© Reuters. FILE PHOTO: Traders work on the floor of the London Metal Exchange, in London, Britain September 27, 2018. REUTERS/Simon Dawson
By Pratima Desai
LONDON (Reuters) – The London Metal Exchange’s (LME) benchmark nickel contract slumped to its daily limit for the second day in a row on Thursday and traders said it would probably continue to slide until it reached parity with the price of the metal in China.
As on Wednesday, the exchange’s electronic system LMEselect was hit by technical glitches with some traders unable to enter nickel orders ahead of the open at 0800 GMT. To iron out the disruption, electronic trading started at 0845 GMT instead.
“This is unreal,” said one metals trader, questioning how the LME could allow trading to be disrupted so badly for two days on the trot.
The LME suspended nickel trading on Tuesday last week after prices spiked by more than 50% to over $100,000 a tonne and it resumed trading on Wednesday with an adjusted starting price of under $48,000 and a limited trading range of 5% either side.
Three-month nickel fell 5% on Wednesday and even though the LME widened the trading range to 8% for Thursday, it quickly dropped to its limit of $41,495. For Friday, the limit-down level will be around $38,590 a tonne.
While LME nickel was suspended for a week, trading in the metal continued on the Shanghai Futures Exchange (ShFE) and prices there have been falling steadily to trade at around 219,440 yuan, or $34,550 a tonne, on Thursday.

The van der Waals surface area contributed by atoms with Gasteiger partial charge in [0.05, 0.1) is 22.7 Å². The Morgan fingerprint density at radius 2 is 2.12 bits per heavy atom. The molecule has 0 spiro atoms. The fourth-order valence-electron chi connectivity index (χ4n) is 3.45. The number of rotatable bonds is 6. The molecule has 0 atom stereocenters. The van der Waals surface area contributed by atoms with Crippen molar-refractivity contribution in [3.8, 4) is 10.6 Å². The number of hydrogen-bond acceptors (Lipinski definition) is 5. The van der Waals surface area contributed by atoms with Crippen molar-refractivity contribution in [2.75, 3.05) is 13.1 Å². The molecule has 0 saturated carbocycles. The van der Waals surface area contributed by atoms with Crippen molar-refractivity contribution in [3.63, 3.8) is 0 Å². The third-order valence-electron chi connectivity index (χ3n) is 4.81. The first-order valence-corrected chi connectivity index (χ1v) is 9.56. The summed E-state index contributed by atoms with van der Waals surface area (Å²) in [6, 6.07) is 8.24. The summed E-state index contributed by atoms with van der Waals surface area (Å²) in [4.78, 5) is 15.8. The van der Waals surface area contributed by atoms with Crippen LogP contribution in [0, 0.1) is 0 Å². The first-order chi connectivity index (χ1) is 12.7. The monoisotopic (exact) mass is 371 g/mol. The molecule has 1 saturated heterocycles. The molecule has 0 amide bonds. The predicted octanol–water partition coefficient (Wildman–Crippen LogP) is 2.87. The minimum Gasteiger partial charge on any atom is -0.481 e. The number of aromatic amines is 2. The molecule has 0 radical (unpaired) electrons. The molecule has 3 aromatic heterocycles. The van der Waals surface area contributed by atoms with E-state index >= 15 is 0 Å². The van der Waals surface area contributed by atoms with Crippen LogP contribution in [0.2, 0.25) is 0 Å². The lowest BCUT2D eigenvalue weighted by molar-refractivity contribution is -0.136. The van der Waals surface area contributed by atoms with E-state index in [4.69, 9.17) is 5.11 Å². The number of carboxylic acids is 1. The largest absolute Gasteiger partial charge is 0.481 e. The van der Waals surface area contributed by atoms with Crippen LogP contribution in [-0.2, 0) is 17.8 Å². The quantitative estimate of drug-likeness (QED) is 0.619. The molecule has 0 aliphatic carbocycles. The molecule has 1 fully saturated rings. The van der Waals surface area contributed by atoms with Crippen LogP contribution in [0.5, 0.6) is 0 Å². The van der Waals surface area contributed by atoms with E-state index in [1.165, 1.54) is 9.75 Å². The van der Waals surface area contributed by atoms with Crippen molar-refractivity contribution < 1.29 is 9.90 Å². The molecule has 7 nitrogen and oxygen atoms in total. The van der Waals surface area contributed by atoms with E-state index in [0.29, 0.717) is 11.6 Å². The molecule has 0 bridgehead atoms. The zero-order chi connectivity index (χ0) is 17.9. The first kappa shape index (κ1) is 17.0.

“We suspect that there will be more limit-down sessions, until the market finds an equilibrium level,” ED&F Man Capital Markets analyst Edward Meir said. “We will not know where they will stabilise until the limit down moves fully play out.”
Meir expects equilibrium when LME nickel prices reach the levels on the Shanghai exchange, after an adjustment for costs such as transport, insurance, import duty and other fees.
‘GRIN AND BEAR IT’
LME nickel prices are used as a reference for deals between end users of the metal and producers, and the disorderly market resumption left some traders questioning whether participants might look for alternative venues.
“We should probably expect one possibly two more days of limit down,” a metals trader said. “Unless they widen the band to 15% to bring it in line with other metals, then tomorrow it may be all over.”
The price of nickel, which is used to make stainless steel and is a key material in electric vehicle batteries, had been rising steadily even before the conflict in Ukraine ramped prices on concerns about threats to Russian supplies.
Russia accounts for about 10% of global nickel output and traders have been concerned that supplies could be constrained by Western sanctions on Moscow.
The rapid rise in prices caught out some large players who were betting on a decline in nickel. To cut their positions and limit their losses, they bought large amounts of the metal last week, triggering the spike above 100,000 a tonne.
Many users of the LME nickel market agreed with its decision to temporarily suspend trading on March 8, when the massive buy orders created a disorderly market. Others disagreed.
“The LME shouldn’t have done it. It’s a market place for buyers and sellers of metal,” a metal trading source said. “If you’ve taken a position you are being squeezed on, then you have to grin and bear it. It’s not for the LME to bail you out.”